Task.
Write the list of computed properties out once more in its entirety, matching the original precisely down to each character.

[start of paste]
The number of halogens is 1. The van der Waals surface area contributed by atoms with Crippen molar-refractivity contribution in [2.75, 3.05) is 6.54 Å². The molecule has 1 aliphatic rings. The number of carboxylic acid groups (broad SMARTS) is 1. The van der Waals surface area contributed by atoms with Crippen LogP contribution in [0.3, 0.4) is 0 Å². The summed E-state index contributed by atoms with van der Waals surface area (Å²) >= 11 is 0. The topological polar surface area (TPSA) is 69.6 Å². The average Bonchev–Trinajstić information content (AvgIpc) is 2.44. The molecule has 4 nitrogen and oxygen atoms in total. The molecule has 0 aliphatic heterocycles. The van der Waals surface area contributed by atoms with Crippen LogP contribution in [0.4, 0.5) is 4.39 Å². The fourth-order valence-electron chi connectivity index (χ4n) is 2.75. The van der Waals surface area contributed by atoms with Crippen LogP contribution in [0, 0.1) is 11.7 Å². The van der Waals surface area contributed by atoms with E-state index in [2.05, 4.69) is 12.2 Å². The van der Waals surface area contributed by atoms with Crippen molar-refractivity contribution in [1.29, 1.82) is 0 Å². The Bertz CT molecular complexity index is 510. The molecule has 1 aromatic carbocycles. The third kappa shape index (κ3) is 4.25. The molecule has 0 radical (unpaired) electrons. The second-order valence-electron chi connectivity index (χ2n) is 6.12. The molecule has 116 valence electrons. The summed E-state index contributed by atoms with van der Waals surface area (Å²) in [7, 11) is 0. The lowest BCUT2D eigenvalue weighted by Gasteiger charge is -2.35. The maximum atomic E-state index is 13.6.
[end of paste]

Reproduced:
The number of halogens is 1. The van der Waals surface area contributed by atoms with Crippen molar-refractivity contribution in [2.75, 3.05) is 6.54 Å². The molecule has 1 aliphatic rings. The number of carboxylic acid groups (broad SMARTS) is 1. The van der Waals surface area contributed by atoms with Crippen LogP contribution in [0.3, 0.4) is 0 Å². The summed E-state index contributed by atoms with van der Waals surface area (Å²) >= 11 is 0. The topological polar surface area (TPSA) is 69.6 Å². The average Bonchev–Trinajstić information content (AvgIpc) is 2.44. The molecule has 4 nitrogen and oxygen atoms in total. The molecule has 0 aliphatic heterocycles. The van der Waals surface area contributed by atoms with Crippen LogP contribution in [0.4, 0.5) is 4.39 Å². The fourth-order valence-electron chi connectivity index (χ4n) is 2.75. The van der Waals surface area contributed by atoms with Crippen LogP contribution in [0, 0.1) is 11.7 Å². The van der Waals surface area contributed by atoms with E-state index in [2.05, 4.69) is 12.2 Å². The van der Waals surface area contributed by atoms with Crippen molar-refractivity contribution in [1.29, 1.82) is 0 Å². The Bertz CT molecular complexity index is 510. The molecule has 1 aromatic carbocycles. The third kappa shape index (κ3) is 4.25. The molecule has 0 radical (unpaired) electrons. The second-order valence-electron chi connectivity index (χ2n) is 6.12. The molecule has 116 valence electrons. The summed E-state index contributed by atoms with van der Waals surface area (Å²) in [7, 11) is 0. The lowest BCUT2D eigenvalue weighted by Gasteiger charge is -2.35. The maximum atomic E-state index is 13.6.